Bid for god: Since I’ve Been Loving You from Led Zepellin DVD. I was never so mad when an interviewed Jimmy Page said that The Song Remains The Same weren’t great shows, merely the shows when they had the cameras. He said there were shows “that make the hair on the back of your neck stand up”. But where were they? And then came Led Zepellin DVD. Finally, standing hairs.
When Plant And Page re-united for No Quarter, Plant said he missed Page’s stagger. A perfect description. Since I’ve been Loving You from Led Zepellin DVD is Page’s bid, and let me tell you, this one was the hardest to pick. Too many options!
Bid for god: Down By The River from Everybody Knows This Is Nowhere. I used to buy every Neil Young album the day it came out, until Reactor, Trans, and Landing on Water. But despite his tangential forays (he was actually sued by his record company for making albums that “weren’t Neil Young albums!), he is still one of the most formidable guitar players alive. Starting at 1:53, Neil plays a riff I could play, and I don’t play. So simple, so perfect. And then he expands, to lay down a path that he would travel off and on for the next 40 years. WWND indeed!
The Rolling Stones
Bid for god: Sympathy For The Devil from Love You Live. While not a guitarist per se, the Stones’ Sympathy For The Devil From Love You Live is the epitome of the Stones sound. Keith Richards gets down and lays it out, with Ronnie Wood laying in the grace notes that make the ending of the song a guitarists tour de force. If you want to understand rhythm guitar, go no further than Keith Richards.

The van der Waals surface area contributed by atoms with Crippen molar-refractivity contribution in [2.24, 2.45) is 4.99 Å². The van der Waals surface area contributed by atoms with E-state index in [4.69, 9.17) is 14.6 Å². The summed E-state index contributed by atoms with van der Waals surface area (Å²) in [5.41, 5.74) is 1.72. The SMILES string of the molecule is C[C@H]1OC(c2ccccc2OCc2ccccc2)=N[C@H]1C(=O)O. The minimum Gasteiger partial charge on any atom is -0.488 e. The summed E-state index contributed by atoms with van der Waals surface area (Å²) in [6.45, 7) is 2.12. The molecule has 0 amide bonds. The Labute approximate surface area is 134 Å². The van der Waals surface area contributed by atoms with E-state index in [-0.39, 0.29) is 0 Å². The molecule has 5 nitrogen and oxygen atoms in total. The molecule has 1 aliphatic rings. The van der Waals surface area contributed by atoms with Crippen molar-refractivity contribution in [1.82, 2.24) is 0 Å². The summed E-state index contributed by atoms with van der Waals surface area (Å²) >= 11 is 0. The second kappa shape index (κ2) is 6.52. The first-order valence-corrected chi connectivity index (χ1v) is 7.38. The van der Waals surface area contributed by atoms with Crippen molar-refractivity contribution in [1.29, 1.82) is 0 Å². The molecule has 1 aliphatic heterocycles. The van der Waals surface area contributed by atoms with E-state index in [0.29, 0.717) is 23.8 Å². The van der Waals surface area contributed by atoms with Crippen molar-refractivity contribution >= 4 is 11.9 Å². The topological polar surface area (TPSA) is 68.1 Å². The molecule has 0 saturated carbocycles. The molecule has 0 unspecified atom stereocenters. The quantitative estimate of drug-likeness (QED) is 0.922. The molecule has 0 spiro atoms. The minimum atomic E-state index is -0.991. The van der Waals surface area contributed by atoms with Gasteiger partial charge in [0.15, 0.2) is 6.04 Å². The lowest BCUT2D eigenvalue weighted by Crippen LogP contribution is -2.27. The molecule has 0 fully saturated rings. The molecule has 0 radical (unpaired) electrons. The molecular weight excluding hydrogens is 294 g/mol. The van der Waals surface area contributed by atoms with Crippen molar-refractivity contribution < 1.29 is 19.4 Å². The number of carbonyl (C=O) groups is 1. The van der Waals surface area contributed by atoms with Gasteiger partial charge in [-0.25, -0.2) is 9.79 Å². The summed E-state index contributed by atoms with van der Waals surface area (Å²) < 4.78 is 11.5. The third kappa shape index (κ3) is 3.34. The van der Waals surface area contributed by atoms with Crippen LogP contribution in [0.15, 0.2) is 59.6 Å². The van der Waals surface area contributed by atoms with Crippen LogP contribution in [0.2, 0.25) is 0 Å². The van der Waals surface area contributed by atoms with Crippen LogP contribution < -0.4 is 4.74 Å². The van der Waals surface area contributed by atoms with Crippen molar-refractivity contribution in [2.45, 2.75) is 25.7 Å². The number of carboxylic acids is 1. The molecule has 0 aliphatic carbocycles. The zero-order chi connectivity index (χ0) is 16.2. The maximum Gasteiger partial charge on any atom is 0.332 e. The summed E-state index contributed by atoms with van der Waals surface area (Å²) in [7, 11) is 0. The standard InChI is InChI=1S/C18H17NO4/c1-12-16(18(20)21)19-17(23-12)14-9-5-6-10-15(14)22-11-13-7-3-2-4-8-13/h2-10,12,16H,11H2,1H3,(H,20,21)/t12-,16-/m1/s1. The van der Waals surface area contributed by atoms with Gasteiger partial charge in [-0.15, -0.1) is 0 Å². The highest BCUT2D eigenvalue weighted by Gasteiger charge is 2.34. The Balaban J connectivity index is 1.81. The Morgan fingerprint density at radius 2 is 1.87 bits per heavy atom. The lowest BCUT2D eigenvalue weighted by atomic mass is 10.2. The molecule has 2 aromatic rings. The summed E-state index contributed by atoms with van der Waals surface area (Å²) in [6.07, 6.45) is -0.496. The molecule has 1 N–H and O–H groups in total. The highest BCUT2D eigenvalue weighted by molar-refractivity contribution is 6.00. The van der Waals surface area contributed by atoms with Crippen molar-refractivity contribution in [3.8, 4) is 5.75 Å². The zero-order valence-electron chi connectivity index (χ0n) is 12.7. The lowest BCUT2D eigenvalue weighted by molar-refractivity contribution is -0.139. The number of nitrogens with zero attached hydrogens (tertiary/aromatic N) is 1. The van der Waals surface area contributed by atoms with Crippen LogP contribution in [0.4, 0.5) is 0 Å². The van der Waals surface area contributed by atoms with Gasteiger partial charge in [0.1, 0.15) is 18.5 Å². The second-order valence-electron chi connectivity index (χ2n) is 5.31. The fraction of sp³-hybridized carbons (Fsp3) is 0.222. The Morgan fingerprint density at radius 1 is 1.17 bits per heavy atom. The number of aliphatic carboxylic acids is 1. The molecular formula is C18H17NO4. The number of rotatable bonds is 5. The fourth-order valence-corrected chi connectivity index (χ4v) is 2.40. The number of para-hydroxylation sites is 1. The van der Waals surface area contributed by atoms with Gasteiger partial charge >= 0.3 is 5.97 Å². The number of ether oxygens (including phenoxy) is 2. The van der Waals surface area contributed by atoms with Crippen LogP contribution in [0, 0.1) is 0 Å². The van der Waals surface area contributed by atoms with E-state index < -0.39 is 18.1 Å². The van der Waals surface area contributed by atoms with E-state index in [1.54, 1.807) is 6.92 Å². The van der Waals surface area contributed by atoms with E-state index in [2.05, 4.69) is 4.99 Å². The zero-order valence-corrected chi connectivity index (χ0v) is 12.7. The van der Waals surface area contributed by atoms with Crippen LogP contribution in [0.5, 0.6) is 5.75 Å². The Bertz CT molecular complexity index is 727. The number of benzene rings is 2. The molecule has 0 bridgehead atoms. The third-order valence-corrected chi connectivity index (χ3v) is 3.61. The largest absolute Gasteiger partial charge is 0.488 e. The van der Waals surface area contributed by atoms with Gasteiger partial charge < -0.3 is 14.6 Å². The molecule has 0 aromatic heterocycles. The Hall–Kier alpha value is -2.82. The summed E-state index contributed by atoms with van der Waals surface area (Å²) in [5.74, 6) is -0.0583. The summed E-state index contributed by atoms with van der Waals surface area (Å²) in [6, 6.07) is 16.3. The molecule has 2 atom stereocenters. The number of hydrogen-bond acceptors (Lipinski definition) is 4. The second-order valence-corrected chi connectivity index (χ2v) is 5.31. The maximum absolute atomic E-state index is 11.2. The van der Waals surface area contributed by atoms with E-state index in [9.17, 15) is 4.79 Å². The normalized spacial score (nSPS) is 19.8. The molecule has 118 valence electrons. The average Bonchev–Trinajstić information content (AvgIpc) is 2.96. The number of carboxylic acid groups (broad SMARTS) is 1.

Bid for god:While My Guitar Gently weeps from The Rock And Roll Hall Of Fame 2004. In 2004, both Prince and George Harrison were inducted into the Rock And Roll Hall of Fame. Tom Petty, Jeff Lynne and Dhani Harrison (George’s son) are all onstage to play While My Guitar Gently Weeps, with Prince to play the Clapton solo. Just watch. It’s not that Prince looks over and reaches down for two more choruses every time Tom Petty tries to sing, it’s not that Prince alternately drops the hammer both technically and visually, or that he falls into the audience during the entire process, it’s that at the end of his blow-out, he flows seamlessly back into the song, just like it was nothing. Watch the video, only Dhani gets it. Absolutely crazy.
Bid for god: Maggot Brain from One Nation Under A Groove. George Clinton snuck this in as a bonus track, and what a bonus. Eddie Hazel just launches himself into the ozone. The story of the song is that Eddie Hazel, the Funkadelic guitarist, was given a scenario by George Clinton. Pretend that you heard that your mother had died, and then found out that she was really still alive- what would you play? George Clinton, the master of funk, letting Eddie light it up!
You’ll find that Eric Clapton is all over this list. And of course I left out Further On Up The Road with The Band from the Last Waltz. But he’s there with Santana, and Duane Allman, and is the genesis of Prince’s solo as well. So maybe the graffiti is right.
And thanks for reading to the end of the blog. I know it’s a little long, but so is a great solo.
Did I miss any? Got your own place where a guitarist makes his bid for god? Let us know. We might even put together a list from your suggestions. Plus, I’m always interested in hearing about different guitarists . . .